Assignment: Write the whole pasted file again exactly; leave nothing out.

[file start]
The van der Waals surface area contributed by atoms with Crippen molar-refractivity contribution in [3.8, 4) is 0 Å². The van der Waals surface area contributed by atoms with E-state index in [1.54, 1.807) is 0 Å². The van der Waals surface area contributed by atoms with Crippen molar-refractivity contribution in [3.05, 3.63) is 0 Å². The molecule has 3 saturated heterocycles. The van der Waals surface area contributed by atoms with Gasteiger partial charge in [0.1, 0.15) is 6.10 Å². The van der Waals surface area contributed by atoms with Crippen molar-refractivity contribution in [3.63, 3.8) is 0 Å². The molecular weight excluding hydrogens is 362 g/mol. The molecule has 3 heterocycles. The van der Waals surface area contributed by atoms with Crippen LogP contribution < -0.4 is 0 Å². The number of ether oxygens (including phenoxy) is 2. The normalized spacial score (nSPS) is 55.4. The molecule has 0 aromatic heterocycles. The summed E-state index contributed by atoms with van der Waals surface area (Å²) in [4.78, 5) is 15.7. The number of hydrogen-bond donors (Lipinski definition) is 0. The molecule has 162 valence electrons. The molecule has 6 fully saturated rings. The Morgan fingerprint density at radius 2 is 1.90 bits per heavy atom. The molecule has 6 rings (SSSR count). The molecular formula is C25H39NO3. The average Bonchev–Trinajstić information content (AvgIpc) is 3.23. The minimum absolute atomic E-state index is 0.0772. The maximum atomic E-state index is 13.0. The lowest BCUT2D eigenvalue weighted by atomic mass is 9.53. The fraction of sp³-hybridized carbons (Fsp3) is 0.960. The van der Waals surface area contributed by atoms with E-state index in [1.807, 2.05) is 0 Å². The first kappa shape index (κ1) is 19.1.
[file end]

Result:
The van der Waals surface area contributed by atoms with Crippen molar-refractivity contribution in [3.8, 4) is 0 Å². The van der Waals surface area contributed by atoms with E-state index in [1.54, 1.807) is 0 Å². The van der Waals surface area contributed by atoms with Crippen molar-refractivity contribution in [3.05, 3.63) is 0 Å². The molecule has 3 saturated heterocycles. The van der Waals surface area contributed by atoms with Gasteiger partial charge in [0.1, 0.15) is 6.10 Å². The van der Waals surface area contributed by atoms with Crippen molar-refractivity contribution in [3.63, 3.8) is 0 Å². The molecular weight excluding hydrogens is 362 g/mol. The molecule has 3 heterocycles. The van der Waals surface area contributed by atoms with Crippen LogP contribution < -0.4 is 0 Å². The number of ether oxygens (including phenoxy) is 2. The normalized spacial score (nSPS) is 55.4. The molecule has 0 aromatic heterocycles. The summed E-state index contributed by atoms with van der Waals surface area (Å²) in [4.78, 5) is 15.7. The number of hydrogen-bond donors (Lipinski definition) is 0. The molecule has 162 valence electrons. The molecule has 6 fully saturated rings. The Morgan fingerprint density at radius 2 is 1.90 bits per heavy atom. The molecule has 6 rings (SSSR count). The molecular formula is C25H39NO3. The average Bonchev–Trinajstić information content (AvgIpc) is 3.23. The minimum absolute atomic E-state index is 0.0772. The maximum atomic E-state index is 13.0. The lowest BCUT2D eigenvalue weighted by atomic mass is 9.53. The fraction of sp³-hybridized carbons (Fsp3) is 0.960. The van der Waals surface area contributed by atoms with E-state index in [1.807, 2.05) is 0 Å². The first kappa shape index (κ1) is 19.1.